“The promos never favoured Rani Mukherjee”
The promos never favoured Rani Mukherjee. The story is about these two people, played by me and Rani. The purpose of both these women were the same – to give justice, but their approaches were very different. Sabrina is about quiet strength and she looks very timid. Sabrina is almost like a wall flower. The promo can’t have too many silent moments. It has to have frenzy.
“Sabyasachi said that from a sexually aggressive character I’ve turned into an asexual unattractive one”
Sabyasachi went with Rani Mukherjee to London to shop for her clothes for No one Killed Jessica. He is such a designer that he doesn’t see films as a showcase for his clothes. Sabyasachi clothes characters. What took me by surprise is the fact that he came from London and said, “I got your clothes too”. So when I asked him why he didn’t take me along with him to London, he said, “I wanted clothes which were larger and not your size”. He gave me tees that were over sized and completely asexual. He told me, “From the sexually aggressive Krishna in Ishqiya, comes an asexual lady who ain’t pretty”. That was how real Sabyasachi wanted me to be in the film.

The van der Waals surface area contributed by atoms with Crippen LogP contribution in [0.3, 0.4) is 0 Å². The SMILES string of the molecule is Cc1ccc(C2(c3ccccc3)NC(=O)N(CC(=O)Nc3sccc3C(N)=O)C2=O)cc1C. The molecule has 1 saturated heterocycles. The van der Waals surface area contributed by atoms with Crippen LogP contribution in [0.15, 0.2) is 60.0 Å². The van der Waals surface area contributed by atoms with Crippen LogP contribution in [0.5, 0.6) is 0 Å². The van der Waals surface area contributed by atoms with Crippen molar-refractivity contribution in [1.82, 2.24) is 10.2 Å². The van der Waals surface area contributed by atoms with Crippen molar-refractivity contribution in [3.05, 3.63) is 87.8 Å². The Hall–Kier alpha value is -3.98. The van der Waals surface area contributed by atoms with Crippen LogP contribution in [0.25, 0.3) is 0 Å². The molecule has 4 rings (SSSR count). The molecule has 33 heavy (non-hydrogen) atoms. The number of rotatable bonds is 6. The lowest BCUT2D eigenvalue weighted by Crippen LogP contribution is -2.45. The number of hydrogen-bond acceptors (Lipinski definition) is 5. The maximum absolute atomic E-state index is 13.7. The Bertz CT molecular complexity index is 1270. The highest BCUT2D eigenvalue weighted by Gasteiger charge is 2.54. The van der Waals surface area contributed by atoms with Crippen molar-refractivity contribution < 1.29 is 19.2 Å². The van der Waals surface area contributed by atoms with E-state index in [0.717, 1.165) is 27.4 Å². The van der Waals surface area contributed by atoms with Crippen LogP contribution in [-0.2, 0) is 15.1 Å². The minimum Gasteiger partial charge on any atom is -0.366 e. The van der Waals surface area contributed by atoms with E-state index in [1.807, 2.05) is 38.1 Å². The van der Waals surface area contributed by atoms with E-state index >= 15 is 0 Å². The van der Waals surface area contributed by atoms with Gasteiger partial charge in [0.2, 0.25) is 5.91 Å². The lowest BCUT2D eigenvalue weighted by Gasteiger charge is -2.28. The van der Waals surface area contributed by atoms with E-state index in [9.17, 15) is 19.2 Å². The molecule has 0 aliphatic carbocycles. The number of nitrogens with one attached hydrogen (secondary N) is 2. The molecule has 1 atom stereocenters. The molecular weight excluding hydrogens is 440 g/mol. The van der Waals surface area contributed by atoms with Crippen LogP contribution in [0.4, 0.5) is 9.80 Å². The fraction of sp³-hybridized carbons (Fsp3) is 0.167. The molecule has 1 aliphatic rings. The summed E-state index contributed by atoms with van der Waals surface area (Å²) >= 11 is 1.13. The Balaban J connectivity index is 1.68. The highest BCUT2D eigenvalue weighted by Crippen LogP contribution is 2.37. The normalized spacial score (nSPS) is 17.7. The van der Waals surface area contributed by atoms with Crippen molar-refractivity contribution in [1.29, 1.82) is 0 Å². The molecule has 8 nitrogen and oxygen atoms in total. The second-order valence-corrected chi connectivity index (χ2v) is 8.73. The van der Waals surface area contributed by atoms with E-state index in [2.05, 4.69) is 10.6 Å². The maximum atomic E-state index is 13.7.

“I have pushed my schizophrenia to an unbelievable limit”
Words like ‘commercial cinema’ and ‘art house cinema’ are redundant in today’s time. Categories don’t exist anymore because I feel that a good film will always work. It could be anything. The scale of a film may differ but a good film that recovers its money is a hit. It could be a five crore, fifty crore or a hundred crore hit. Personally, every film I’ve acted in has given me something different to do and I have pushed my schizophrenia to an unbelievable limit (laughs).
“Zeenat Aman is a kind of sexy that is graceful sexy”
With the kind of clothes Zeenat Aman wore, she carried it with so much elegance. You never looked at Zeenat Aman and said ‘cheap’. She was an epitome of ‘sexy’. She is the kind of sexy that is ‘graceful sexy’. Even when you see her in her bellbottoms, she looked classy.
“My director stripped me of all the excesses”